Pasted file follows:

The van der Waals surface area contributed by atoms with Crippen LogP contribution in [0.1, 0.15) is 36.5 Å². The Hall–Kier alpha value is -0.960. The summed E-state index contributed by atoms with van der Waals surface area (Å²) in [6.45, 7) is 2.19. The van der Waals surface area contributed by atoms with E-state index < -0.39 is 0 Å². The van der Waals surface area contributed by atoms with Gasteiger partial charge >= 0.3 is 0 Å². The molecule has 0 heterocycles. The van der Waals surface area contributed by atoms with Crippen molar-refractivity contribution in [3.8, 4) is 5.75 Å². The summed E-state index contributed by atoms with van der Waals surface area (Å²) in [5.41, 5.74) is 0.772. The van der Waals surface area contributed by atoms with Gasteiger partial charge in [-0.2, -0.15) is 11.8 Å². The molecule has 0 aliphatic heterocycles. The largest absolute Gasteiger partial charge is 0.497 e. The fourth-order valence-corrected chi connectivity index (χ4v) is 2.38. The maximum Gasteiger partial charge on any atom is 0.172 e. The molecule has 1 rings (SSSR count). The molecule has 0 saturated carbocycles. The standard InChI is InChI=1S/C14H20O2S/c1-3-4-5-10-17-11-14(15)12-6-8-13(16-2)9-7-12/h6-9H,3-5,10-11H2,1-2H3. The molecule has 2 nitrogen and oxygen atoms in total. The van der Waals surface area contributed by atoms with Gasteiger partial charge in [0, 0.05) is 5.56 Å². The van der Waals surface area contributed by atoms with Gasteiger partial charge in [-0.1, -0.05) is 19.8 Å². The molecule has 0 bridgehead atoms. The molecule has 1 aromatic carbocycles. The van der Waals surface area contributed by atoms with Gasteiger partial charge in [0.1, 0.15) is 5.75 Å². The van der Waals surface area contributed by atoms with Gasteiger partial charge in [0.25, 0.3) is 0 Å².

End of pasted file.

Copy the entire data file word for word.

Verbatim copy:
The van der Waals surface area contributed by atoms with Crippen LogP contribution in [0.1, 0.15) is 36.5 Å². The Hall–Kier alpha value is -0.960. The summed E-state index contributed by atoms with van der Waals surface area (Å²) in [6.45, 7) is 2.19. The van der Waals surface area contributed by atoms with E-state index < -0.39 is 0 Å². The van der Waals surface area contributed by atoms with Gasteiger partial charge >= 0.3 is 0 Å². The molecule has 0 heterocycles. The van der Waals surface area contributed by atoms with Crippen molar-refractivity contribution in [3.8, 4) is 5.75 Å². The summed E-state index contributed by atoms with van der Waals surface area (Å²) in [5.41, 5.74) is 0.772. The van der Waals surface area contributed by atoms with Gasteiger partial charge in [-0.2, -0.15) is 11.8 Å². The molecule has 0 aliphatic heterocycles. The largest absolute Gasteiger partial charge is 0.497 e. The fourth-order valence-corrected chi connectivity index (χ4v) is 2.38. The maximum Gasteiger partial charge on any atom is 0.172 e. The molecule has 1 rings (SSSR count). The molecule has 0 saturated carbocycles. The standard InChI is InChI=1S/C14H20O2S/c1-3-4-5-10-17-11-14(15)12-6-8-13(16-2)9-7-12/h6-9H,3-5,10-11H2,1-2H3. The molecule has 2 nitrogen and oxygen atoms in total. The van der Waals surface area contributed by atoms with Gasteiger partial charge in [0, 0.05) is 5.56 Å². The van der Waals surface area contributed by atoms with Gasteiger partial charge in [-0.1, -0.05) is 19.8 Å². The molecule has 0 bridgehead atoms. The molecule has 1 aromatic carbocycles. The van der Waals surface area contributed by atoms with Gasteiger partial charge in [0.1, 0.15) is 5.75 Å². The van der Waals surface area contributed by atoms with Gasteiger partial charge in [0.25, 0.3) is 0 Å².